Who doesn’t love a good old-fashioned love story? Tales of love lost and found, intrigue, secret affairs and absent friends or lovers. Lockets are the embodiment of these romantic tales and are capturing the hearts of modern-day tastes as much as they did in their heyday throughout the Georgian and Victorian eras.
In June, two lockets owned by Charles Dickens and his sister-in-law Mary Hogarth – each filled with the other’s hair – went on view at the Charles Dickens Museum in Doughty Street, London. These lockets were private tokens of affection and illustrate the special friendship between the pair. Dickens was so distraught by Mary’s death, which occurred while he was writing Oliver Twist, that he created a character in the book in her memory – teenager Rose Maylie, who gets ill but, unlike Mary, recovers.
More than 180 years on, lockets continue to be the jewellery of romance. Towards the end of last year, Jennifer Aniston, Reba McEntire and Sandra Bullock were all spotted sporting a locket. Victoria Beckham released a locket as part of her current jewellery collection, and Astley Clarke released a design that was inspired by a vintage gold locket necklace inherited by founder Bec Astley Clarke from her grandmother.
A pair of lockets owned by Charles Dickens and his sister-in-law are on display at the Charles Dickens Museum
But where did lockets come from and why are they suddenly in vogue? No one really knows when lockets were first invented, but it is thought that they evolved from the amulets and pendants of ancient times and the Middle Ages.
Both the Georgians and the Victorians were masters of hidden messages and jewellery was created to express a deep message, mourning the loss of a loved one or remembering a lover who was away at sea. This meant that mourning or memorial jewellery, with secret compartments for locks of hair or portrait miniatures became a fundamental part of tastes of the time. These could appear in rings, bangles, brooches or bracelet padlocks, but in the main, lockets were the order of the day.
A famous example was Queen Victoria. The royal had two lockets of her own, gifts from Prince Albert that contained locks of hair from each of their children. At Cheffins in November last year, a locket which was gifted by Queen Victoria to one of her godchildren exceeded its estimate, selling for £19,000.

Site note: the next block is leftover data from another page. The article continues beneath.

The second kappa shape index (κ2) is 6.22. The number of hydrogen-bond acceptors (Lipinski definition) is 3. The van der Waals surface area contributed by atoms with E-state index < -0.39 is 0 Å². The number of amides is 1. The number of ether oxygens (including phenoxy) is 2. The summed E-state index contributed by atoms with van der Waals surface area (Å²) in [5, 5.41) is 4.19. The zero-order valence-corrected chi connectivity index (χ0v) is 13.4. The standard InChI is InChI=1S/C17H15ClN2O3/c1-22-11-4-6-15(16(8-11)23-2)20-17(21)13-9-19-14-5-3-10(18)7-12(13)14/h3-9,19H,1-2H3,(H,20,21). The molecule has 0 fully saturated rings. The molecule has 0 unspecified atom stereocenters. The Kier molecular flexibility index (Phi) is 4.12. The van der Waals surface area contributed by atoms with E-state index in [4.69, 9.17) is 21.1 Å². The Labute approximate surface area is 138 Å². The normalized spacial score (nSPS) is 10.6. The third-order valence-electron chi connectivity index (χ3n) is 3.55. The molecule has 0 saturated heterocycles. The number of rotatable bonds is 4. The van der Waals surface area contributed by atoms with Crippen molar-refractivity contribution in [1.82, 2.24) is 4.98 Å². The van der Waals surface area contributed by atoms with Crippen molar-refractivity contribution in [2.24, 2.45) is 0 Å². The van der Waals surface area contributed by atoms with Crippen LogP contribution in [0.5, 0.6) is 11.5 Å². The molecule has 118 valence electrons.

This locket, which was gifted by Queen Victoria to one of her godchildren, sold £19,000 at Cheffins
Some decades later, during the two world wars, lockets gained popularity as gifts from soldiers to wives and girlfriends before they headed off to join the war effort. However, the end of World War II put an abrupt stop to the popularity of the locket, as people sought to look ahead rather than dwelling on the past.
However, the locket is now firmly back. In these times of flash-in-the-pan social media and the relentless bombardment of images and information, there is something particularly charming about the old-fashioned format of a locket; of keeping an image of a loved one close at all times, and on a beautiful piece of jewellery rather than a phone screen.
There is a wealth of different styles to choose from, with contemporary designers including Cult of Youth, Loquet, Tiffany & Co and Theo Fennell all offering their own unique take on it. For jewellery collectors who prefer their lockets with a bit of history, there is also the auction market and there are many treasures to be discovered.
This antique locket sold at Cheffins for £9,500 in April 2021
At the next Cheffins Jewellery, Silver and Watches Sale on August 26th, 2021, there is a handful of beautiful modern and antique examples available. One likely to appeal to modern tastes is a Victorian pearl and enamel hinged mourning locket on a velvet ribbon, which has a pre-sale estimate of between £500 and £700. And for the antique purists, there will be a number of Georgian examples to bid for.
Fay Roach is a jewellery and watches specialist at auction house Cheffins. The next Cheffins Jewellery, Silver and Watches Sale will take place on 26th August, 2021, in Cambridge